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Education Trends, Uncategorized   |   Jan 4, 2013

Ralphie’s math vs. the Common Core

By Angela Watson

Founder and Writer

Ralphie’s math vs. the Common Core

By Angela Watson

Like half of America, I spent some time watching “A Christmas Story” over the holidays. Re-watching is probably the more accurate term, since this viewing was approximately number 429. And each time another year passes and I watch that movie again, I find myself even more in awe of the scenes in Ralphie’s classroom. The teacher leaving the kids alone in the classroom to go outside? Yeah, right. Teaching the words to Yankee Doodle? Sure.

This year, I was thinking most about how our math instruction has changed over the past sixty years. I realize that a screenshot from a Christmas movie isn’t a fair representation of the curricular scope covered in the 1950s, but there’s no doubt that expectations have been raised since then. When Ralphie was nine years old, the math problems he had to solve looked like this:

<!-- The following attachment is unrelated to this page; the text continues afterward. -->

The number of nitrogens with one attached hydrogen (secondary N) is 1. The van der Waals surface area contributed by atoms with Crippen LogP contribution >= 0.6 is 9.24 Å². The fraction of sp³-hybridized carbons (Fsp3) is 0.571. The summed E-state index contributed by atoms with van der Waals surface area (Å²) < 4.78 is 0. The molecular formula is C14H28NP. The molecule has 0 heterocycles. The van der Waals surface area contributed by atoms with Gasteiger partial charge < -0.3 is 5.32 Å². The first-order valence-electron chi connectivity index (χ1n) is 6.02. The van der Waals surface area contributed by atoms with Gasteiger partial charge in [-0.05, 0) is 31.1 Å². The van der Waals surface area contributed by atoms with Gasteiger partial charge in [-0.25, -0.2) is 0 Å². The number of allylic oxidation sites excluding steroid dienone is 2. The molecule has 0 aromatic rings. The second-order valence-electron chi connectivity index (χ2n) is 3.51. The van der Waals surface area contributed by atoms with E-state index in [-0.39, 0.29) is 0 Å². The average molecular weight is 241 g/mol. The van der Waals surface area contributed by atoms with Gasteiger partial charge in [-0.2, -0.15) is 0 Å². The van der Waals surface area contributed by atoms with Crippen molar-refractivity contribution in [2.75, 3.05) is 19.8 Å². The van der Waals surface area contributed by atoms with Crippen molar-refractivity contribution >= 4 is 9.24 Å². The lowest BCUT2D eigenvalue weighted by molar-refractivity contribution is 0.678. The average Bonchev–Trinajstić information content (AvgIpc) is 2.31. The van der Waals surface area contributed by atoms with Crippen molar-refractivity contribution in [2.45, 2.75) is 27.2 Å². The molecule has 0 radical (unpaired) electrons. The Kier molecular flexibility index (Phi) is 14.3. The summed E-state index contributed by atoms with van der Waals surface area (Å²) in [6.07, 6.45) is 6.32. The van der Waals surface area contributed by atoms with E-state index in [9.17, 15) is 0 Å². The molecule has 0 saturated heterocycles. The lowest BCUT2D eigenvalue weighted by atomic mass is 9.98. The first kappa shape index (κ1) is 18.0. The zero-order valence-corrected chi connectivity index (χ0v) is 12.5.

math-problems-on-the-board-850x442

In 2012/2013, third grade math problems look like this (from the New York Common Core Sample Assessments):

third-grade-common-core-math-assessments

And they look like this (would YOU, a grown adult, know how to solve this problem without re-reading it several times?):

ny-sample-third-grade-math-assessments

Sometimes I wonder if the people making curriculum decisions think students are machines whose minds can be programmed to be 10,000 times smarter than the machines from decades ago. Do they realize we’re talking about little kids here? Have they spent any time with actual children? Three digit addition was hard for third graders in the 1950s, and it’s hard for them today. We can’t keep expecting more and more and more of our students and believe that with the right learning environment, their very young minds (and developing attention spans) will somehow be able to keep up.